The 2.40:1, 1080p, AVC-encoded transfer is quite simply gorgeous. Clarity is top-notch throughout, throwing up tons of excellent detail, while color is vibrant and appropriate across the board and black levels are uniformly solid. The film has a beautiful level of grain to it, resulting is an appropriately cinematic look, though the CG work can look a bit obvious in places (and surprisingly well-integrated elsewhere.) Even when everything is going insane visually (like the hyperkinetic light show during Act III) the transfer keeps things clear and free of any notable issues. The ridiculous lens flares are a problem with having two JJ Abrams collaborators behind the scenes, not any kind of quality concern.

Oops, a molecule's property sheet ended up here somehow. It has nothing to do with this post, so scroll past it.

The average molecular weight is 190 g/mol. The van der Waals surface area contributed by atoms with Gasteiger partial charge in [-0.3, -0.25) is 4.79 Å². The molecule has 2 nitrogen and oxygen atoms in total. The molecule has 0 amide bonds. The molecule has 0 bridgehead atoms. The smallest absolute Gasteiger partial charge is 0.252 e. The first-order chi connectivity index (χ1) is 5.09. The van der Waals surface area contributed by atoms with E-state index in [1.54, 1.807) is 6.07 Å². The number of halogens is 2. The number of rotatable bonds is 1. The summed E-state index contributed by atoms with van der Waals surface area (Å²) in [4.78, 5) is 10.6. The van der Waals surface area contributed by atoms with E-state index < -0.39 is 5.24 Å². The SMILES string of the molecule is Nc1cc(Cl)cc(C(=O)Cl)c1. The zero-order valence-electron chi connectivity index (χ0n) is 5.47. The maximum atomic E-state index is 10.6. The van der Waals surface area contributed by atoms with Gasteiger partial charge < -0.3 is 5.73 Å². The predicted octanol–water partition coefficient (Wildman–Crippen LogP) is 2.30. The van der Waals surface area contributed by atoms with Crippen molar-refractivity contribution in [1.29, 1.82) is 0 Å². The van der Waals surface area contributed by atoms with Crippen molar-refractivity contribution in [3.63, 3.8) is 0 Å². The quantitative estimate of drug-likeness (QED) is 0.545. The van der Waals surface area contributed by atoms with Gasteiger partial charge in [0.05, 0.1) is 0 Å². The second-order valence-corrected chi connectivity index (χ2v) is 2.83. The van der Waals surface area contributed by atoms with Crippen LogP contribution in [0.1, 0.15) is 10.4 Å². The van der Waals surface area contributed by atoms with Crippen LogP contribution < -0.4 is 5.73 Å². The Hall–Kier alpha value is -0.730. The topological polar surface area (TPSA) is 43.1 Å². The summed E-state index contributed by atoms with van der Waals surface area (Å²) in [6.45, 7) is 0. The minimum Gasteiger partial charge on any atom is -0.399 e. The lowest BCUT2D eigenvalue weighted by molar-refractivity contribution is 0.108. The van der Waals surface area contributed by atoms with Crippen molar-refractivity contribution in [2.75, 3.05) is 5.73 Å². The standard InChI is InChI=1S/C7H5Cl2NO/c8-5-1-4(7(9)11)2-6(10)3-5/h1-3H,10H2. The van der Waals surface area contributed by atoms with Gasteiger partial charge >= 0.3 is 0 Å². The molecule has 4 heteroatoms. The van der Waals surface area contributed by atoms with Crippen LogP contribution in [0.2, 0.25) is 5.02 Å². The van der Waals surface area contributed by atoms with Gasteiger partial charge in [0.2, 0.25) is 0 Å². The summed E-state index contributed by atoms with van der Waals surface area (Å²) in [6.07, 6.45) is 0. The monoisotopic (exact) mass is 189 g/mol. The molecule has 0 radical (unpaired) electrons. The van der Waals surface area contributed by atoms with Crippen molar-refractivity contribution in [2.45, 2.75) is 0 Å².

The DTS-HD Master 7.1 track is as impactful as the film's visuals, offering blasts from the epic musical score by the criminally-underrated Brian Tyler, enveloping atmospherics and impressively-placed dialogue, in a dynamic mix that puts you in the middle of the action, especially during the film's big action set-pieces. The tracks handles everything big and small with grace, creating a wonderful experience overall, free of any distortion or issues.

The Extras